Derelict Project

Tackling the problem of roadside derelicts is not just a solid waste concern.

Given the public health, traffic and environmental consequences associated with the growing problem of roadside derelicts, the GSWMA has sought the involvement of all stakeholders in addressing the issue, and it has succeeded.

The Government of Grenada through the Ministries of Mobilization, Implementation and Transformation, Health, Infrastructure Development & Transport, in collaboration with the Royal Grenada Police Force and the Grenada Solid Waste Management Authority have now joined forces to combat the matter of poorly discarded derelict vehicles on the nation’s public and private properties.

Ideally a derelict removal and processing program may have worked best with the establishment of a public private partnership as would happen in any area of  waste/resource recovery which  has been one of the objectives of the Authority’s Integrated Resource Recovery Department. However, in this case, as an appropriate partner cannot be found and as the problem of derelicts continues to escalate and present countless challenging issues, the stakeholder partnership is now seen as the best approach for Grenada at this time.

Derelict vehicles present some of the most challenging issues for disposal at our landfills and disposal sides, chief of which is their bulky nature and the discharge of chemicals including oil and gas in landfilled waste.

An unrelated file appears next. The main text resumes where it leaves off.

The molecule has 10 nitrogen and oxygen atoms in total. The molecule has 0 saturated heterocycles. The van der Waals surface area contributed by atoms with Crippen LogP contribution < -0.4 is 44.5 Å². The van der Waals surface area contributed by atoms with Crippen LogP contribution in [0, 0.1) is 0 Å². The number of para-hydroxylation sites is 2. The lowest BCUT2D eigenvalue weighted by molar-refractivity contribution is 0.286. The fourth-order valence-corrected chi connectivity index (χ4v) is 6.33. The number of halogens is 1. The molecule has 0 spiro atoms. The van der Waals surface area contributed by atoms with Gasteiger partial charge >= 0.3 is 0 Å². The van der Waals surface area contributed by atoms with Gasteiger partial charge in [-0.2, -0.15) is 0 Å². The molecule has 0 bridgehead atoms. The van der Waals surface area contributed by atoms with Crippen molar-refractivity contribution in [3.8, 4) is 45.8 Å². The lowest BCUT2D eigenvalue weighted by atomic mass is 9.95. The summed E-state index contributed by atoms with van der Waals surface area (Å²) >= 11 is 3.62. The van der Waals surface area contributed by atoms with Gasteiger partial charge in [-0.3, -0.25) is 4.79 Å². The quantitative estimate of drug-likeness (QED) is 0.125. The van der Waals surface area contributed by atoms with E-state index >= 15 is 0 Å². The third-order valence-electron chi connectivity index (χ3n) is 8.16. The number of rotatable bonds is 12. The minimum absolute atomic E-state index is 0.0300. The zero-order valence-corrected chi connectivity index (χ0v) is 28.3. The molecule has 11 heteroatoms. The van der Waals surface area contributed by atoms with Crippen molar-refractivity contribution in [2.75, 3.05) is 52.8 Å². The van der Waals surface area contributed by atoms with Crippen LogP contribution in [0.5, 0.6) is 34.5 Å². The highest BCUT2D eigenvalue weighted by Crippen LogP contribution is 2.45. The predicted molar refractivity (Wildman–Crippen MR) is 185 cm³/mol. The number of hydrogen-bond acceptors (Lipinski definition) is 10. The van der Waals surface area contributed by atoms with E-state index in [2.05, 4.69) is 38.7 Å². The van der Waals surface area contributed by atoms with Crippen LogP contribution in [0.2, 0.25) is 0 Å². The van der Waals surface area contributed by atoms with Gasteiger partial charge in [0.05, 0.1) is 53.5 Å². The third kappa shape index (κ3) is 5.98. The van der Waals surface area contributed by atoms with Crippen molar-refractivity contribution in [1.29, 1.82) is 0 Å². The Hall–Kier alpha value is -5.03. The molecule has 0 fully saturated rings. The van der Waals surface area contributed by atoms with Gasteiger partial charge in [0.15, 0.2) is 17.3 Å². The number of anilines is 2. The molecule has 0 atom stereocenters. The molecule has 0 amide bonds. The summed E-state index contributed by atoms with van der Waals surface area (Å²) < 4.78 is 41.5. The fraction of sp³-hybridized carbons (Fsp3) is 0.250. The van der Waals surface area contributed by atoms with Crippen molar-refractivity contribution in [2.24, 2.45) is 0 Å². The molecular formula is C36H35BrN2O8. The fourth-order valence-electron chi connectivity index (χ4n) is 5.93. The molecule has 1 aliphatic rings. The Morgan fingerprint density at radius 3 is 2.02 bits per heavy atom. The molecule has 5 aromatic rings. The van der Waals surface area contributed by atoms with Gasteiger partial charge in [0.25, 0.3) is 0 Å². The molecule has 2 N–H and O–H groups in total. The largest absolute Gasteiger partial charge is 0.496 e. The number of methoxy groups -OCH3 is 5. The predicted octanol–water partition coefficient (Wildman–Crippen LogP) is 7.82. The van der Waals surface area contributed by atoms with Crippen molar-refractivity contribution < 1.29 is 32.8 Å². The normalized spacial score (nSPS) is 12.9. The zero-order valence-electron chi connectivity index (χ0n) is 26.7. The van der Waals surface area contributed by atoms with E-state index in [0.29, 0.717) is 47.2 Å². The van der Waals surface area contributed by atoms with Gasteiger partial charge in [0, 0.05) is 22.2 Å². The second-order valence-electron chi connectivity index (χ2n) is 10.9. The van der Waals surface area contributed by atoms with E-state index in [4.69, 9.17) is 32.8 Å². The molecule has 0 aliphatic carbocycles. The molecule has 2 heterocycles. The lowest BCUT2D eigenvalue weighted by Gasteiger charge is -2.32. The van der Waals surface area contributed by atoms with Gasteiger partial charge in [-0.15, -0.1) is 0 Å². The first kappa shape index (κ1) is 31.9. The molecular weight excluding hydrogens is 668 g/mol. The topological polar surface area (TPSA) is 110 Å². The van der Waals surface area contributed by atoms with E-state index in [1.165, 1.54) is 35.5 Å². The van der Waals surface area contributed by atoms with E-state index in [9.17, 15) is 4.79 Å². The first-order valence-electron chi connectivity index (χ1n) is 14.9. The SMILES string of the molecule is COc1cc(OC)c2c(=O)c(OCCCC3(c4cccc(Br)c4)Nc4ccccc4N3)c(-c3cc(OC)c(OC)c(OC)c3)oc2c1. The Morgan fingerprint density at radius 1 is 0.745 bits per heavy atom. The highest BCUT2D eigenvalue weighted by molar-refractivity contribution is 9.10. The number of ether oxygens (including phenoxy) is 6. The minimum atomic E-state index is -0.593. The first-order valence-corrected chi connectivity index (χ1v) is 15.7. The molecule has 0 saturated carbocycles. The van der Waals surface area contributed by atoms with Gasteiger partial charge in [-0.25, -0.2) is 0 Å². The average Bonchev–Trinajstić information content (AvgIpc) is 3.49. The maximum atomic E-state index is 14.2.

Recent surveys conducted throughout the state has indicated that there are approximately ten thousand derelict vehicles at various locations island wide as well as large and small parts of derelicts which are poorly stored and are contributing to a number of public health, environmental and other risks including obstruction to traffic leading to accidents and injury, potential to cause fires, encourages crime and other illegal operations.

As part of the Integrated Resource Recovery Initiative, the Authority has started the process of addressing the huge quantities of derelict vehicles with vast stakeholder support and which involves operations of a storage and processing facility at Calliste, St. George’s and a baling center at Queens Park in preparation for shipping.

The National Derelict Vehicle Clean-up Project commenced with a public education campaign which is ongoing and included the opening up of a hotline and secretariat for the receipt of information relative to the location of derelicts and requests for removal.

Tagging and removal are done by teams comprising officers from the RGPF, Ministry of Health, MIT, Physical Planning Authority and GSWMA.

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